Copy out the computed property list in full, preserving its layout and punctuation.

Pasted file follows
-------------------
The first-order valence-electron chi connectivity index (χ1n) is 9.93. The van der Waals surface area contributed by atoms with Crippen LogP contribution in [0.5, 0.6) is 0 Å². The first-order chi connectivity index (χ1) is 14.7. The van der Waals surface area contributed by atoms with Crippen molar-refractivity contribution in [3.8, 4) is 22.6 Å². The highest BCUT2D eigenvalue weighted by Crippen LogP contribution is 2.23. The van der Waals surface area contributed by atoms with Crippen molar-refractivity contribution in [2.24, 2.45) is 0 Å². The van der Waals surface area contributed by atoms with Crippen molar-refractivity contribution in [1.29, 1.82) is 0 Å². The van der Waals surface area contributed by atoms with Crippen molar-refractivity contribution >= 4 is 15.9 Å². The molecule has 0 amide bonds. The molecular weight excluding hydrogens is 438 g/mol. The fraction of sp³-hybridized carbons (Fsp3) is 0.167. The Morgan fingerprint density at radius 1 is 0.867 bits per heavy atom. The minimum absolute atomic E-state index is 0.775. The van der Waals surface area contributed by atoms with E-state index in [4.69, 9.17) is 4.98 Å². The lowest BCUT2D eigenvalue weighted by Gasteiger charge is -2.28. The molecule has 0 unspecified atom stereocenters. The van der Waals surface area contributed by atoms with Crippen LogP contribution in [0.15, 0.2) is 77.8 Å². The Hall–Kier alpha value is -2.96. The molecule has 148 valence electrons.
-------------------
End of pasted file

The first-order valence-electron chi connectivity index (χ1n) is 9.93. The van der Waals surface area contributed by atoms with Crippen LogP contribution in [0.5, 0.6) is 0 Å². The first-order chi connectivity index (χ1) is 14.7. The van der Waals surface area contributed by atoms with Crippen molar-refractivity contribution in [3.8, 4) is 22.6 Å². The highest BCUT2D eigenvalue weighted by Crippen LogP contribution is 2.23. The van der Waals surface area contributed by atoms with Crippen molar-refractivity contribution in [2.24, 2.45) is 0 Å². The van der Waals surface area contributed by atoms with Crippen molar-refractivity contribution in [1.29, 1.82) is 0 Å². The van der Waals surface area contributed by atoms with Crippen molar-refractivity contribution >= 4 is 15.9 Å². The molecule has 0 amide bonds. The molecular weight excluding hydrogens is 438 g/mol. The fraction of sp³-hybridized carbons (Fsp3) is 0.167. The Morgan fingerprint density at radius 1 is 0.867 bits per heavy atom. The minimum absolute atomic E-state index is 0.775. The van der Waals surface area contributed by atoms with E-state index in [4.69, 9.17) is 4.98 Å². The lowest BCUT2D eigenvalue weighted by Gasteiger charge is -2.28. The molecule has 0 unspecified atom stereocenters. The van der Waals surface area contributed by atoms with Crippen LogP contribution in [0.15, 0.2) is 77.8 Å². The Hall–Kier alpha value is -2.96. The molecule has 148 valence electrons.